The question is whether Fed Chair Janet Yellen and her fellow members of the policy setting Committee pay much, if any, attention to what the IMF has to say. We all know that the Fed really wants to raise short-term rates to give it some ammunition for the next recession.

    This apparent disagreement is between two of the most powerful women in the world – Christine Lagarde, head of the IMF, and Fed Chair Janet Yellen. This issue will be our main topic today.

    But as we often do, let’s first take a look at Friday’s stronger than expected unemployment report for May and the latest disappointing report on consumer spending.

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  • Our $1.3 Trillion Government-Assisted Student Loan Crisis

    I have been wanting to address our exploding student loan crisis for over a year now, but the topic didn’t seem to fit into the normal themes I tackle. Yet in fact, it does: It represents just one more financial/debt crisis facing our country that will surely impact the economy and the investment markets at some point.

    Student loan debt in the US topped $1 trillion in 2012 and by most estimates is over $1.3 trillion today. There are several reasons why student loan debt has skyrocketed – the disappointing economy, stagnant wages and the fact that more young adults have been staying in college longer rather than accepting low-paying or part-time jobs. Add to that the fact that college tuition has gone up significantly every year.

    What many Americans don’t know is that the federal government has largely taken over the student loan program since the current occupant of the White House has been in office. In so doing, the standards for qualifying for student loans have dropped significantly. As a result, even more people are getting student loans and becoming more dependent on the government – by design.

    But before we get into that lively discussion, let’s take a look at last Friday’s GDP report which reduced 1Q economic growth from modestly higher in the initial report at the end of April to decidedly negative (-0.7%) in the latest revision. We will also look at the latest controversy over whether the government’s estimates of 1Q GDP in recent years have been understated.

    Because the second estimate of 1Q GDP was decidedly negative, that has forecasters swiftly downgrading their estimates for 2Q GDP growth. We will round-out today’s economic discussion with a question I raised last month: Could the US economy already be moving into a new recession? While I doubt it, we should at least think about it. Let’s get started.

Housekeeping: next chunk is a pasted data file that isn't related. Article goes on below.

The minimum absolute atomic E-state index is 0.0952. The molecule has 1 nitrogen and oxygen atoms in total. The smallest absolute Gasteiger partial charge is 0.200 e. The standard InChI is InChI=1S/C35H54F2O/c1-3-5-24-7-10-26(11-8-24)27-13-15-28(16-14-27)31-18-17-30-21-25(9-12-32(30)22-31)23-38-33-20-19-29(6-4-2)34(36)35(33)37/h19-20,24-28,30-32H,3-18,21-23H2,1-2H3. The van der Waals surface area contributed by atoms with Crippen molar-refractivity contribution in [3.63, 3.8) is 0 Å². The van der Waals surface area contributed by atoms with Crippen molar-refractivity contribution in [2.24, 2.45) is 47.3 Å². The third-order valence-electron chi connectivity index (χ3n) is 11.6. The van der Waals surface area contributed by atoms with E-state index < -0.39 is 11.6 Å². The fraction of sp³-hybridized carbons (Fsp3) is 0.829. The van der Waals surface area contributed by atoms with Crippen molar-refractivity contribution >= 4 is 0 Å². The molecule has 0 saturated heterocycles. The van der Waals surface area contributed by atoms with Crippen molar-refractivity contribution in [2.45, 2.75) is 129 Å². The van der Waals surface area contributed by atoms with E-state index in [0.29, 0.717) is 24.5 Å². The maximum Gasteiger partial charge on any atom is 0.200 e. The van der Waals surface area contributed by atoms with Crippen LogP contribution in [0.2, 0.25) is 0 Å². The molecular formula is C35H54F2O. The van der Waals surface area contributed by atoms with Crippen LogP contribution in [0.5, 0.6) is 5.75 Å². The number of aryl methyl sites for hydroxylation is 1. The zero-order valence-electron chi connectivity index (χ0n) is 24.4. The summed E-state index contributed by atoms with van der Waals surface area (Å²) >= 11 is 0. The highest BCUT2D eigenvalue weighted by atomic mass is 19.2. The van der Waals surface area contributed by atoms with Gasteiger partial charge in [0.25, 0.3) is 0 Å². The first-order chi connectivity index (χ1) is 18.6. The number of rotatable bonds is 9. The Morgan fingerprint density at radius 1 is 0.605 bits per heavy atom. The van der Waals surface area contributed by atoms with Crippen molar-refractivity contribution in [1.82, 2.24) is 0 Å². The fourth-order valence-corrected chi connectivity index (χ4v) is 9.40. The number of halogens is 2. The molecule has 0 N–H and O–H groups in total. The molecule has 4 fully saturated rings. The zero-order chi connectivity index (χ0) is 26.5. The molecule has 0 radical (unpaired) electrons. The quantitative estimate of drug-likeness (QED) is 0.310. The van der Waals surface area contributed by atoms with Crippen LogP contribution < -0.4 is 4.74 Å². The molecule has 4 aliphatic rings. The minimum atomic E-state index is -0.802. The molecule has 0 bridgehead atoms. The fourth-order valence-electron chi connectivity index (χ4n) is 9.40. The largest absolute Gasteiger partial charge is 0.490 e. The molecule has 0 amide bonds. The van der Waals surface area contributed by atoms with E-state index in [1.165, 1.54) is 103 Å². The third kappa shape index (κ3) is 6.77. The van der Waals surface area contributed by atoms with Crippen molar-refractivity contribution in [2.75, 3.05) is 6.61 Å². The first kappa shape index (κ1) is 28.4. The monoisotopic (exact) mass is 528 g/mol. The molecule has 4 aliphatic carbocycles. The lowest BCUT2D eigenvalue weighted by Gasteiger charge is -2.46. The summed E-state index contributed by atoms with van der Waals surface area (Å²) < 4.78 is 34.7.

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  • China Surpasses America As World’s Largest Economy

    For the first time in history, the People’s Republic of China’s Gross Domestic Product exceeded the GDP of America, as measured by purchasing power, in 2014. According to the International Monetary Fund, China’s purchasing power GDP hit $17.6 trillion last year versus $17.4 trillion in the US.

    This was an important milestone for both countries, and China will almost certainly expand its lead over the US in the coming years and decades. Yet that is not necessarily a bad thing for the US, as I will explain below. You probably didn’t hear about this in the media, and that’s why we will talk about it today.

    But before we get to our main topic, let’s look at a few recent economic reports of interest. The US economy has largely disappointed this year, with weaker-than-expected growth in sales, spending and production, with most of reports showing scant momentum.

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  • Why US Economic Growth May Disappoint Again In 2015

    Our main topic today is how the US economy continues to disappoint expectations, and 2015 looks to be no exception. Forecasts for GDP growth this year continue to be downgraded, and there is at least a small possibility that the US economy is slipping into recession, as I will discuss below.

    But before we get into that discussion, let’s look at a few recent economic reports that are not encouraging. Retail sales that were expected to bounce in April were flat and have been trending lower since 2012. Consumer sentiment, which had reached the highest level since 2004 by the end of last year, dropped to a seven-month low earlier this month. And factory output slipped in April, the fifth monthly decline in a row.

    We will end today with a new article on the Trans-Pacific Partnership from the Wall Street Journal, which explains why I continue to support this controversial trade agreement.